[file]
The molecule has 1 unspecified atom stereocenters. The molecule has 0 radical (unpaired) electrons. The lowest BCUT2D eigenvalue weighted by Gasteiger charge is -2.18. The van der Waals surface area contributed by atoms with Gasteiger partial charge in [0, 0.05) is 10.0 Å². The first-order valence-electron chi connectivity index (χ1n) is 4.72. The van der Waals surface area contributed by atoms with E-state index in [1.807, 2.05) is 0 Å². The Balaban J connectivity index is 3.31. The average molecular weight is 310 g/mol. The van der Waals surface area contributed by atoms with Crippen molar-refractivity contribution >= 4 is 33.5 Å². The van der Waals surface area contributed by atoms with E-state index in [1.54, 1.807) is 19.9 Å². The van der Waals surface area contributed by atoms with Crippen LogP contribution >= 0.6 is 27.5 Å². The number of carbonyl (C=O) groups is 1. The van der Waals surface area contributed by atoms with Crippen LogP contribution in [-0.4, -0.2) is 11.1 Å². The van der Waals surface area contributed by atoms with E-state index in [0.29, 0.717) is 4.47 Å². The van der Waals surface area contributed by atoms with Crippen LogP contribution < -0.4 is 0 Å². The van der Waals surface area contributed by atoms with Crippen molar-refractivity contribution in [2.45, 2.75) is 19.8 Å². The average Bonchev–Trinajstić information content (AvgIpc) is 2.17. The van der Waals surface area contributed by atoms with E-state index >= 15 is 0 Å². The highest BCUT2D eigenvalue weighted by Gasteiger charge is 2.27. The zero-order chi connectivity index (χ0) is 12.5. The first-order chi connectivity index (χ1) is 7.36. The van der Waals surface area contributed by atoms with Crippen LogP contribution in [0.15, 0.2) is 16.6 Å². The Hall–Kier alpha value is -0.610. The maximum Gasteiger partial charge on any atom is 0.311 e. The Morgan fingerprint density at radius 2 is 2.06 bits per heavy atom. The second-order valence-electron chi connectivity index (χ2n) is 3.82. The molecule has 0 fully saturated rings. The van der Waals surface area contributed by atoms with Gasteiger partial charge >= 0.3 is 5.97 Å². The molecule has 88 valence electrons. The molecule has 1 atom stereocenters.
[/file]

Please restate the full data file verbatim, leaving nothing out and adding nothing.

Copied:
The molecule has 1 unspecified atom stereocenters. The molecule has 0 radical (unpaired) electrons. The lowest BCUT2D eigenvalue weighted by Gasteiger charge is -2.18. The van der Waals surface area contributed by atoms with Gasteiger partial charge in [0, 0.05) is 10.0 Å². The first-order valence-electron chi connectivity index (χ1n) is 4.72. The van der Waals surface area contributed by atoms with E-state index in [1.807, 2.05) is 0 Å². The Balaban J connectivity index is 3.31. The average molecular weight is 310 g/mol. The van der Waals surface area contributed by atoms with Crippen molar-refractivity contribution >= 4 is 33.5 Å². The van der Waals surface area contributed by atoms with E-state index in [1.54, 1.807) is 19.9 Å². The van der Waals surface area contributed by atoms with Crippen LogP contribution >= 0.6 is 27.5 Å². The number of carbonyl (C=O) groups is 1. The van der Waals surface area contributed by atoms with Crippen LogP contribution in [-0.4, -0.2) is 11.1 Å². The van der Waals surface area contributed by atoms with E-state index in [0.29, 0.717) is 4.47 Å². The van der Waals surface area contributed by atoms with Crippen LogP contribution < -0.4 is 0 Å². The van der Waals surface area contributed by atoms with Crippen molar-refractivity contribution in [2.45, 2.75) is 19.8 Å². The average Bonchev–Trinajstić information content (AvgIpc) is 2.17. The van der Waals surface area contributed by atoms with E-state index >= 15 is 0 Å². The highest BCUT2D eigenvalue weighted by Gasteiger charge is 2.27. The zero-order chi connectivity index (χ0) is 12.5. The first-order chi connectivity index (χ1) is 7.36. The van der Waals surface area contributed by atoms with Crippen LogP contribution in [0.15, 0.2) is 16.6 Å². The Hall–Kier alpha value is -0.610. The maximum Gasteiger partial charge on any atom is 0.311 e. The Morgan fingerprint density at radius 2 is 2.06 bits per heavy atom. The second-order valence-electron chi connectivity index (χ2n) is 3.82. The molecule has 0 fully saturated rings. The van der Waals surface area contributed by atoms with Gasteiger partial charge >= 0.3 is 5.97 Å². The molecule has 88 valence electrons. The molecule has 1 atom stereocenters.